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5 Reasons to Start Saving Seeds ASAP

Saving seeds is one of the best things a home gardener can do for a variety of reasons. Whether it’s to increase your resiliency, save money or create regionally adapted seeds, there’s no better time to start saving seeds than right now!

If I could go back and do it all over again – if I could be a new gardener again – there wouldn’t be a lot of things that I would change. Honestly, I made tons of mistakes. But they all taught me so much. 

Except for one mistake. If I could go back in time, I would change this one thing: I would have started saving seeds sooner.

I waited so long to save seeds. I even said crazy things like “I don’t see myself ever getting into seed saving or having time for that”. 

What was I thinking?! 

I truly didn’t understand the importance of saving my own seeds. And now it seems absolutely crazy how blind I was to the importance of it all!

Saving seeds isn’t hard. It isn’t scary. It doesn’t take a huge amount of time or skill. 

A woman (Kaylee) smiles and holds her hands out to cup large round onion blossoms

Believe me when I say: START SAVING SEEDS NOW!

Honestly, I think at this point, producing seeds is as important to me as producing actual food from my garden. It’s certainly just as satisfying – if not more satisfying! I now dedicate about 1/3 of my garden to seed production and I hope to expand that in the future. 

Why is it so important to start saving seeds? There’s a lot of reasons, but I think I narrowed it down to just 5 very important reasons. So, let’s dive in! 

Prefer to watch instead of read? I have a YouTube video on this topic as well! Check it out here! 

A marigold seed head held up in front of blooming marigold plant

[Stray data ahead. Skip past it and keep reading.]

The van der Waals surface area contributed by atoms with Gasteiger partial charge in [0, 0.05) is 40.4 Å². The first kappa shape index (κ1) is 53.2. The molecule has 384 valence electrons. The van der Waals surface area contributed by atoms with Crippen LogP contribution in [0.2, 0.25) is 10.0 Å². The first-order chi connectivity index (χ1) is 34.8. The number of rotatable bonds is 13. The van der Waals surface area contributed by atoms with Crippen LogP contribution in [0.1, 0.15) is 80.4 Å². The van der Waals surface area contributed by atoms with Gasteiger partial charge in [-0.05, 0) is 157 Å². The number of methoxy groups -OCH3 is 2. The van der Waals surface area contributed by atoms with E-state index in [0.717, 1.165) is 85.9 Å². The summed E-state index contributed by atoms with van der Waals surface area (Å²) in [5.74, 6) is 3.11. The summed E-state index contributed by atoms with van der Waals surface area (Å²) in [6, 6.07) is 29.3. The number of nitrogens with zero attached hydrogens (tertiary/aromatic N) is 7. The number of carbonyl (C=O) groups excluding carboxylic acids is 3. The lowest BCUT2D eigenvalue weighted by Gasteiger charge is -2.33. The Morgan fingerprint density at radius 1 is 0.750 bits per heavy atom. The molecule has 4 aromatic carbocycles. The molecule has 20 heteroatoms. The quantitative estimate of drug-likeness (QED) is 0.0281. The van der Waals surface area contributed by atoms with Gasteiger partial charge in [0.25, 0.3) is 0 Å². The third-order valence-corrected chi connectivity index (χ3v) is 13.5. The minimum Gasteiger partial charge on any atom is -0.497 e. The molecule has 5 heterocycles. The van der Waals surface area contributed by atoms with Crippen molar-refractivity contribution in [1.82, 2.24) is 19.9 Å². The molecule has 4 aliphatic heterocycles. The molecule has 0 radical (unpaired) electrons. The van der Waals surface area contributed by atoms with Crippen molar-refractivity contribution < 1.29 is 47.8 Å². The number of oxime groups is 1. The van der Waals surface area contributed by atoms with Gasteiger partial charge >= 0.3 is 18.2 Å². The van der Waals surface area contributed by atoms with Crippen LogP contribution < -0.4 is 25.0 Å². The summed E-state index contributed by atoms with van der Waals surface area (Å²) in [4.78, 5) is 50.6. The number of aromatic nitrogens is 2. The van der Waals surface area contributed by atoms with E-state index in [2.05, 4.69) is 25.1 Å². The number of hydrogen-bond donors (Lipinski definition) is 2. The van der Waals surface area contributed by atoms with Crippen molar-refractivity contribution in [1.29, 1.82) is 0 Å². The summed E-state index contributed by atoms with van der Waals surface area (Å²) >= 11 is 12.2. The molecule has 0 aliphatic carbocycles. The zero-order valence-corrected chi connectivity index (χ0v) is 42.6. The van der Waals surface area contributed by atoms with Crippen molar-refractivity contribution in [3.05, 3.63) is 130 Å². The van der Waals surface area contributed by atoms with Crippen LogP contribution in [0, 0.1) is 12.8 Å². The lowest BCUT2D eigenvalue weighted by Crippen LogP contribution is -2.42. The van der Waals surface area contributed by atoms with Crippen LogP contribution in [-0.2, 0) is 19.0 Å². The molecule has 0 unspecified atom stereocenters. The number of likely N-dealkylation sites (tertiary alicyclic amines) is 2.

Top 5 Reasons to Start Saving Seeds Now!

1: Increase your resiliency & secure your food sources

Probably one of the best reason to start saving seeds is to increase your resiliency. Being able to grow your own food is a massively important skill! But, what happens if you suddenly can’t source seeds as you usually do? 

While the idea of not being able to purchase seeds seems hypothetical, it could very easily be a reality! During the 2020 pandemic, seeds became incredibly hard to find! As more people started growing their own food, seed companies soon found themselves overwhelmed. Most seed companies had long wait times and ran out of many varieties. 

I knew many gardeners who weren’t able to grow the varieties that they usually did because they couldn’t find seeds! Or, by the time they got the seeds, they were incredibly behind schedule. Any hiccup in the supply chain can really affect your garden if you are relying on purchased seeds.

During 2020, I was lucky to have a fully stocked supply of seeds. Most years, I will buy some seeds to replenish or add new varieties. But since I didn’t need to buy any seeds, I didn’t. I choose to leave the seeds for other gardeners who were less prepared. 

And let me tell you, it was an amazing feeling to know that my garden wasn’t reliant on outside sources! I grew entirely from seed that year and used only the seeds I had on hand or had saved from previous years! 

Bright pink lava beans sitting in their shell on top of more unshelled lava beans

2: Save money

While a single packet of seeds isn’t going to break the bank, it can certainly add up over the years! Especially as you start growing more and more! Just one plant will usually produce a huge quantity of seeds!

Since you won’t need to repurchase seed packs for your favorite varieties, you’ll be able to use your seed budget on new varieties that you may not have been able to purchase otherwise! Saving seeds allows you to expand your seed collection without having to expand your budget!

Bundles of seed heads hanging in a greenhouse to dry